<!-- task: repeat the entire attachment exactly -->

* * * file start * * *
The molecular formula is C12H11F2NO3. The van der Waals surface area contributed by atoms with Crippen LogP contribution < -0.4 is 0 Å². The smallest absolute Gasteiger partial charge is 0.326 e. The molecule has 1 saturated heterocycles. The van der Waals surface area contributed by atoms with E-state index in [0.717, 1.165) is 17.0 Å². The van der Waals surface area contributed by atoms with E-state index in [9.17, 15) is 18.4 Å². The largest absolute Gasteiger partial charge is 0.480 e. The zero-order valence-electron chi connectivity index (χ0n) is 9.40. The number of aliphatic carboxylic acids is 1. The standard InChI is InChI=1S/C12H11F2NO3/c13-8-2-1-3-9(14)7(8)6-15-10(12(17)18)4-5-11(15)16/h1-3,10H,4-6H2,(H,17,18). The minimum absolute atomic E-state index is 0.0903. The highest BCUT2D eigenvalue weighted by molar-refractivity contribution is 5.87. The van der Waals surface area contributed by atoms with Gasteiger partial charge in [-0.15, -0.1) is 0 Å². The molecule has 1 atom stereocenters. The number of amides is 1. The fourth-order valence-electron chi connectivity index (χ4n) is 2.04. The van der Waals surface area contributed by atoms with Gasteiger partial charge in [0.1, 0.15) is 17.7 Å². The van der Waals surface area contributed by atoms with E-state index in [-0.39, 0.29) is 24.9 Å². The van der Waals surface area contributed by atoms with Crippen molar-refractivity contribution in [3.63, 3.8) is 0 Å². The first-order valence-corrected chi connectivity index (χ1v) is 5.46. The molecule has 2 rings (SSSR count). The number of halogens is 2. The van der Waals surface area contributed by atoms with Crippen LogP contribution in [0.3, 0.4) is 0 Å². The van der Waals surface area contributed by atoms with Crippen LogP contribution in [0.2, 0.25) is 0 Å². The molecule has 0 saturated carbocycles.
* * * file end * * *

The molecular formula is C12H11F2NO3. The van der Waals surface area contributed by atoms with Crippen LogP contribution < -0.4 is 0 Å². The smallest absolute Gasteiger partial charge is 0.326 e. The molecule has 1 saturated heterocycles. The van der Waals surface area contributed by atoms with E-state index in [0.717, 1.165) is 17.0 Å². The van der Waals surface area contributed by atoms with E-state index in [9.17, 15) is 18.4 Å². The largest absolute Gasteiger partial charge is 0.480 e. The zero-order valence-electron chi connectivity index (χ0n) is 9.40. The number of aliphatic carboxylic acids is 1. The standard InChI is InChI=1S/C12H11F2NO3/c13-8-2-1-3-9(14)7(8)6-15-10(12(17)18)4-5-11(15)16/h1-3,10H,4-6H2,(H,17,18). The minimum absolute atomic E-state index is 0.0903. The highest BCUT2D eigenvalue weighted by molar-refractivity contribution is 5.87. The van der Waals surface area contributed by atoms with Gasteiger partial charge in [-0.15, -0.1) is 0 Å². The molecule has 1 atom stereocenters. The number of amides is 1. The fourth-order valence-electron chi connectivity index (χ4n) is 2.04. The van der Waals surface area contributed by atoms with Gasteiger partial charge in [0.1, 0.15) is 17.7 Å². The van der Waals surface area contributed by atoms with E-state index in [-0.39, 0.29) is 24.9 Å². The van der Waals surface area contributed by atoms with Crippen molar-refractivity contribution in [3.63, 3.8) is 0 Å². The first-order valence-corrected chi connectivity index (χ1v) is 5.46. The molecule has 2 rings (SSSR count). The number of halogens is 2. The van der Waals surface area contributed by atoms with Crippen LogP contribution in [0.3, 0.4) is 0 Å². The van der Waals surface area contributed by atoms with Crippen LogP contribution in [0.2, 0.25) is 0 Å². The molecule has 0 saturated carbocycles.